WASHINGTON (Reuters) - Executives from U.S. credit rating agencies are expected to face sharp congressional scrutiny on Wednesday for their companies’ roles in the financial crisis and the U.S. debt ceiling debate.
Deven Sharma, president of McGraw-Hill Cos Inc unit Standard & Poor’s, and Michael Rowan, global managing director for the commercial group at Moody’s Corp’s Moody’s Investors Service, are due to appear before the House Financial Services subcommittee.
The hearing was originally scheduled to analyze whether the 2010 Dodd-Frank financial oversight law had succeeded in reducing investors’ blind reliance on rating agencies.
Such companies have been blamed for helping to fuel the financial crisis by assigning top ratings to securities that were backed by subprime mortgages, which then plummeted in value as the housing market collapsed.
But, it is the companies’ front-and-center role in the deficit debate that is now expected to draw the most heat.
The agencies have been criticized for issuing ratings and warnings that negatively reflect on countries in the throes of sensitive negotiations regarding sovereign debt, including Greece and the United States.
“The debt ceiling negotiations and the long-term fiscal health of the U.S. have brought a renewed focus on the credit rating agencies,” Randy Neugebauer, chairman of the oversight subcommittee, said in a statement on Tuesday.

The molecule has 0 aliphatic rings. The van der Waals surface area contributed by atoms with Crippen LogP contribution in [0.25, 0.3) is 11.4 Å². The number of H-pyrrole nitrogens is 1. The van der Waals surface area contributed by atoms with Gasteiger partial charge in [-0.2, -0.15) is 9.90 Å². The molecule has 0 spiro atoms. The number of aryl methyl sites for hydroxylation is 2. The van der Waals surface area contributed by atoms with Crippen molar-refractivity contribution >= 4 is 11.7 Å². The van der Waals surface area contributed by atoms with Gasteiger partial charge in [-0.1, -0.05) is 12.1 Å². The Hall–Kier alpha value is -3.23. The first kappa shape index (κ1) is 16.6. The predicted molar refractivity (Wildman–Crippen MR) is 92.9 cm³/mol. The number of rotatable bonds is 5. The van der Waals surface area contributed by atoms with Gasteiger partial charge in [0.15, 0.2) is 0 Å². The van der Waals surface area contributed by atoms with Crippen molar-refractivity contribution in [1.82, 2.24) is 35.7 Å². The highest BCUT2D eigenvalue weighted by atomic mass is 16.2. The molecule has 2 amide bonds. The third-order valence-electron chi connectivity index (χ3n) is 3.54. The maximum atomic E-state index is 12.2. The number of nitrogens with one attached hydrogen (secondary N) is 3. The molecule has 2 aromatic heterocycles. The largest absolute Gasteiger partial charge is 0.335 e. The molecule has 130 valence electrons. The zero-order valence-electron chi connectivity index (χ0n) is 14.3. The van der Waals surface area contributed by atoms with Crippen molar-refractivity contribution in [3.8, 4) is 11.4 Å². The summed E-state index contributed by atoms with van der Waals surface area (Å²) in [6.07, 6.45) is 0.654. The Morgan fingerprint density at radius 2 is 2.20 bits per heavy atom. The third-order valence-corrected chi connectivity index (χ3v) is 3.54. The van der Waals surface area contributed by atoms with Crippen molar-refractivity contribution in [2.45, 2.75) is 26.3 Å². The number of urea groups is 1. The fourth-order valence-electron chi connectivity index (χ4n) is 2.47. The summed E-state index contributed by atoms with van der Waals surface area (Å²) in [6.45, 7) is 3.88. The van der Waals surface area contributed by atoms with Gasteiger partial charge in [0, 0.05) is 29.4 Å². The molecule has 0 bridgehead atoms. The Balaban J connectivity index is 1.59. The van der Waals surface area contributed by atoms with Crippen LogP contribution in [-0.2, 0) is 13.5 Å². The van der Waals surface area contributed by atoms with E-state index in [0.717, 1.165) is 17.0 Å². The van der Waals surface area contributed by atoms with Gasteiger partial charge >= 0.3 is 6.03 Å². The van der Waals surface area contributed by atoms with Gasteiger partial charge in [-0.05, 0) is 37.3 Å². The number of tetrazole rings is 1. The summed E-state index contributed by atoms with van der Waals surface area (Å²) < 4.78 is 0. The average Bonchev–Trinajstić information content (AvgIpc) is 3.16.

U.S. lawmakers are trying to reach a deal by August 2 to raise the $14.3 trillion U.S. debt limit and avoid a credit default.
WHOSE CREDIBILITY IS AT STAKE?
Rating agencies have warned that the United States needs to come up with a credible deficit-reduction plan to keep its triple-A rating in the long term. S&P has threatened to downgrade the country in the next three months in the absence of such a plan.
In prepared testimony released on Tuesday and due to be delivered on Wednesday, Sharma and Rowan said their companies were embracing Dodd-Frank reforms, including dropping credit ratings from information used by government agencies when judging the riskiness of a company.
A Republican aide said lawmakers would press regulators and rating agency executives on whether Dodd-Frank perpetuates the market power of the Big Three rating agencies -- S&P, Moody’s and Fimalac SA’s Fitch Ratings.
Republicans will question whether the cost to rating agencies to comply with new regulations is so high that it stifles competition, the aide said.
In the testimony, Sharma warned against over-regulation by the government that would push the companies into using a common rating methodology rather than individual methods to arrive at ratings. He said such an approach would compromise their independence.
“In a global economy where we rate more than 120 sovereign governments, it is particularly important that rating methodologies not become subject to influence by one or more countries seeking to benefit its own rating, which would undermine the independence, comparability and value of ratings to all,” Sharma said.
Reporting by Karey Wutkowski and Sarah N. Lynch in Washington and Daniel Bases in New York; Editing by Andrea Ricci, Gary Crosse; Toni Reinhold
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